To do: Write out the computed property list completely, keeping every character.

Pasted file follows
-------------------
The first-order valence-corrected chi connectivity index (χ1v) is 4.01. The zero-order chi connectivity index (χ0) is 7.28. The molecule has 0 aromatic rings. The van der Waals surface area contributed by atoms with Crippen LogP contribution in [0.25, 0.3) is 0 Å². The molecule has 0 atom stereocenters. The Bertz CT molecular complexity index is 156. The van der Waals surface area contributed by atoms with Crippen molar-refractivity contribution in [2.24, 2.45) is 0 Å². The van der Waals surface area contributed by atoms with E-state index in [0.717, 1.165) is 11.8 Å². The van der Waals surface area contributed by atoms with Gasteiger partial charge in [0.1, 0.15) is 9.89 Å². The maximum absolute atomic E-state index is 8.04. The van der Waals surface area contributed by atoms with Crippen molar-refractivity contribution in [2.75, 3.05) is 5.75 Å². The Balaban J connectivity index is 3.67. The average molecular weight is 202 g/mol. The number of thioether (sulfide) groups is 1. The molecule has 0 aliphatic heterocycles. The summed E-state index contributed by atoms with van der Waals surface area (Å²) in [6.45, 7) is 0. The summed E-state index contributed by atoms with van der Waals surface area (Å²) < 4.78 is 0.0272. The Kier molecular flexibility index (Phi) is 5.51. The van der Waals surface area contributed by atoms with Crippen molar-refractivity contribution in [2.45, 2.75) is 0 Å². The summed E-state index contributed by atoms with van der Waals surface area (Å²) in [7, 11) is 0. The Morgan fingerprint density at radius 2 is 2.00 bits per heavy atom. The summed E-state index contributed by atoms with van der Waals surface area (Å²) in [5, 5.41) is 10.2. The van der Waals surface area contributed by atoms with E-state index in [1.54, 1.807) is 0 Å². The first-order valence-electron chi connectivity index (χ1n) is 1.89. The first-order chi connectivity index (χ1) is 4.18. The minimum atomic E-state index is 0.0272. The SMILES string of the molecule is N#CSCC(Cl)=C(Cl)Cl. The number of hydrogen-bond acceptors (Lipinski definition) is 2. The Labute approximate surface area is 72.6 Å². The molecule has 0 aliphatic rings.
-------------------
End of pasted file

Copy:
The first-order valence-corrected chi connectivity index (χ1v) is 4.01. The zero-order chi connectivity index (χ0) is 7.28. The molecule has 0 aromatic rings. The van der Waals surface area contributed by atoms with Crippen LogP contribution in [0.25, 0.3) is 0 Å². The molecule has 0 atom stereocenters. The Bertz CT molecular complexity index is 156. The van der Waals surface area contributed by atoms with Crippen molar-refractivity contribution in [2.24, 2.45) is 0 Å². The van der Waals surface area contributed by atoms with E-state index in [0.717, 1.165) is 11.8 Å². The van der Waals surface area contributed by atoms with Gasteiger partial charge in [0.1, 0.15) is 9.89 Å². The maximum absolute atomic E-state index is 8.04. The van der Waals surface area contributed by atoms with Crippen molar-refractivity contribution in [2.75, 3.05) is 5.75 Å². The Balaban J connectivity index is 3.67. The average molecular weight is 202 g/mol. The number of thioether (sulfide) groups is 1. The molecule has 0 aliphatic heterocycles. The summed E-state index contributed by atoms with van der Waals surface area (Å²) in [6.45, 7) is 0. The summed E-state index contributed by atoms with van der Waals surface area (Å²) < 4.78 is 0.0272. The Kier molecular flexibility index (Phi) is 5.51. The van der Waals surface area contributed by atoms with Crippen molar-refractivity contribution in [2.45, 2.75) is 0 Å². The summed E-state index contributed by atoms with van der Waals surface area (Å²) in [7, 11) is 0. The Morgan fingerprint density at radius 2 is 2.00 bits per heavy atom. The summed E-state index contributed by atoms with van der Waals surface area (Å²) in [5, 5.41) is 10.2. The van der Waals surface area contributed by atoms with E-state index in [1.54, 1.807) is 0 Å². The first-order valence-electron chi connectivity index (χ1n) is 1.89. The first-order chi connectivity index (χ1) is 4.18. The minimum atomic E-state index is 0.0272. The SMILES string of the molecule is N#CSCC(Cl)=C(Cl)Cl. The number of hydrogen-bond acceptors (Lipinski definition) is 2. The Labute approximate surface area is 72.6 Å². The molecule has 0 aliphatic rings.